Beyoncé’s groundbreaking album Lemonade told a narrative of infidelity, but by the end of its running time it seemed that the singer had forgiven her husband for his alleged transgressions. The record tarnished Jay-Z’s name, and in the aftermath, we were left wondering what would become of Jay-Z in future: Did he sign off on this? If so, why? How awkward is breakfast for them now?
With the release of the newly re-hyphenated rapper’s new album 4:44 last night, it seemed inevitable that he’d address the controversy. And on title track “4:44”, he did more than that – he shoulders all the blame and attempts to philosophise about his missteps, with candid lyrics like “What good is a menage-a-trois when you have a soulmate?”
The songs also sees him talk about how it took the birth of his first child, Blue Ivy, to help him realise the error of his ways, and the shame he feels thinking about if his children were ever to find out and think of him differently. He makes reference to their difficulty to get pregnant earlier on in their marriage as his fault and apologises for disillusioning her with his emotional unavailability and refusal to mature, despite being more than ten years her senior.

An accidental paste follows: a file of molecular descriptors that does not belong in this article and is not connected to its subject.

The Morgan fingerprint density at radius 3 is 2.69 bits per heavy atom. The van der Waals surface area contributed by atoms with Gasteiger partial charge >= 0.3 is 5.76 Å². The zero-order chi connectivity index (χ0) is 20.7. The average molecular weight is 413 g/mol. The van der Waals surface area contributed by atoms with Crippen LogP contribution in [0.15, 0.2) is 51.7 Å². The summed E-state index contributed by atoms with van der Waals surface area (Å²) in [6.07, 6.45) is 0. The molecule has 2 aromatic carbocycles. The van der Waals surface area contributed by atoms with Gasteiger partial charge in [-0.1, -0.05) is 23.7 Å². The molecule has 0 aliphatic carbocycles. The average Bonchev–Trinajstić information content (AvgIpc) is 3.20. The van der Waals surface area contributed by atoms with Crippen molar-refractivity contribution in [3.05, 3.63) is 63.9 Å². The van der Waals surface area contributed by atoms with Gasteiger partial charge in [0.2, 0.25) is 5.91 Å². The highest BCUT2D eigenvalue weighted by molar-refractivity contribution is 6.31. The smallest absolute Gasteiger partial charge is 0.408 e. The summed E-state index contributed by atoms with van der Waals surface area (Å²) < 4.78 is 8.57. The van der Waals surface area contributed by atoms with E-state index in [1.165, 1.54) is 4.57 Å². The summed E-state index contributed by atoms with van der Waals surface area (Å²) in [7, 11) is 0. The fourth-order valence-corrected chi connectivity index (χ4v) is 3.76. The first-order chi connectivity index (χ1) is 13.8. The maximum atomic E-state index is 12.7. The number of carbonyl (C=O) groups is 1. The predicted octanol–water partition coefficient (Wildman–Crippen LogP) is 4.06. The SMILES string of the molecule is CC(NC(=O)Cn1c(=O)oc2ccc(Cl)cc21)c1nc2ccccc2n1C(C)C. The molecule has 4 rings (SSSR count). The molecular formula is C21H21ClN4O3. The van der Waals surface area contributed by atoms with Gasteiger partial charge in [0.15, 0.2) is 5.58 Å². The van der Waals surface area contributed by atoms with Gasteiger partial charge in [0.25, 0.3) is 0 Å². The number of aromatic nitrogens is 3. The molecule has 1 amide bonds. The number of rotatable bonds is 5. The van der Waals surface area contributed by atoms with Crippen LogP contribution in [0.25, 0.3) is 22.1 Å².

Until recently, the couple and their growing family had maintained an impressive level of privacy, curating exactly what we were allowed to see of their life together. In the last year and a half, the doors have been kicked in and we have borne witness to some of the most intimate conversations of any relationship at all, let alone two titans of the entertainment industry. It will definitely take some getting used to, but for the meantime we’re just glad that Jay-Z has awoken in time for the birth of their twins.
Elsewhere on 4:44, as Attitudereport, Jay-Z includes a pro-LGBT song called “Smile”, in which he publicly opens up about his mother Gloria Carter’s sexuality for the first time: “Mama had four kids, but she’s a lesbian / Had to pretend so long that she’s a thespian / Had to hide in the closet, so she medicate / Society shame and the pain was too much to take,” he raps, before Gloria herself gives a spoken word outro.